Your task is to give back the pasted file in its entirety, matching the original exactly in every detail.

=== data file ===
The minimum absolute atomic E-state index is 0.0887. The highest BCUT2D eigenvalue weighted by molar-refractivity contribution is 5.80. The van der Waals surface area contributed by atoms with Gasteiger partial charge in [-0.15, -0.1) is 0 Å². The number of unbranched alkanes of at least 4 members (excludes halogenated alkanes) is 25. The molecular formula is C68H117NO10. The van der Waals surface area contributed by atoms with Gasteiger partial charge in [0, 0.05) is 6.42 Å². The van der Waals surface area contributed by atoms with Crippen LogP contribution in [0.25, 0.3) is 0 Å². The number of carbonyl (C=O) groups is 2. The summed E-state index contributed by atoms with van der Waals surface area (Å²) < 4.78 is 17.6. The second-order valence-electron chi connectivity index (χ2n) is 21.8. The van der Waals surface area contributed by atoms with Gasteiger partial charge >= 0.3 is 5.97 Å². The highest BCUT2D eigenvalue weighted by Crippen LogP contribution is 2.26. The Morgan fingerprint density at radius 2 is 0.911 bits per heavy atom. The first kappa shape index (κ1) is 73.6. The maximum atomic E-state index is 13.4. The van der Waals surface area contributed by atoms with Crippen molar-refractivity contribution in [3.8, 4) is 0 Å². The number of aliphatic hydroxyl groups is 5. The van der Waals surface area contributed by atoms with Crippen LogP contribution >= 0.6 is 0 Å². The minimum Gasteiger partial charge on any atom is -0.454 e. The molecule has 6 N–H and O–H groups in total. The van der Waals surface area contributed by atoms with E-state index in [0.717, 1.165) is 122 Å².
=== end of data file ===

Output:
The minimum absolute atomic E-state index is 0.0887. The highest BCUT2D eigenvalue weighted by molar-refractivity contribution is 5.80. The van der Waals surface area contributed by atoms with Gasteiger partial charge in [-0.15, -0.1) is 0 Å². The number of unbranched alkanes of at least 4 members (excludes halogenated alkanes) is 25. The molecular formula is C68H117NO10. The van der Waals surface area contributed by atoms with Gasteiger partial charge in [0, 0.05) is 6.42 Å². The van der Waals surface area contributed by atoms with Crippen LogP contribution in [0.25, 0.3) is 0 Å². The number of carbonyl (C=O) groups is 2. The summed E-state index contributed by atoms with van der Waals surface area (Å²) < 4.78 is 17.6. The second-order valence-electron chi connectivity index (χ2n) is 21.8. The van der Waals surface area contributed by atoms with Gasteiger partial charge >= 0.3 is 5.97 Å². The highest BCUT2D eigenvalue weighted by Crippen LogP contribution is 2.26. The Morgan fingerprint density at radius 2 is 0.911 bits per heavy atom. The first kappa shape index (κ1) is 73.6. The maximum atomic E-state index is 13.4. The van der Waals surface area contributed by atoms with Crippen molar-refractivity contribution in [3.8, 4) is 0 Å². The number of aliphatic hydroxyl groups is 5. The van der Waals surface area contributed by atoms with Crippen LogP contribution >= 0.6 is 0 Å². The minimum Gasteiger partial charge on any atom is -0.454 e. The molecule has 6 N–H and O–H groups in total. The van der Waals surface area contributed by atoms with E-state index in [0.717, 1.165) is 122 Å².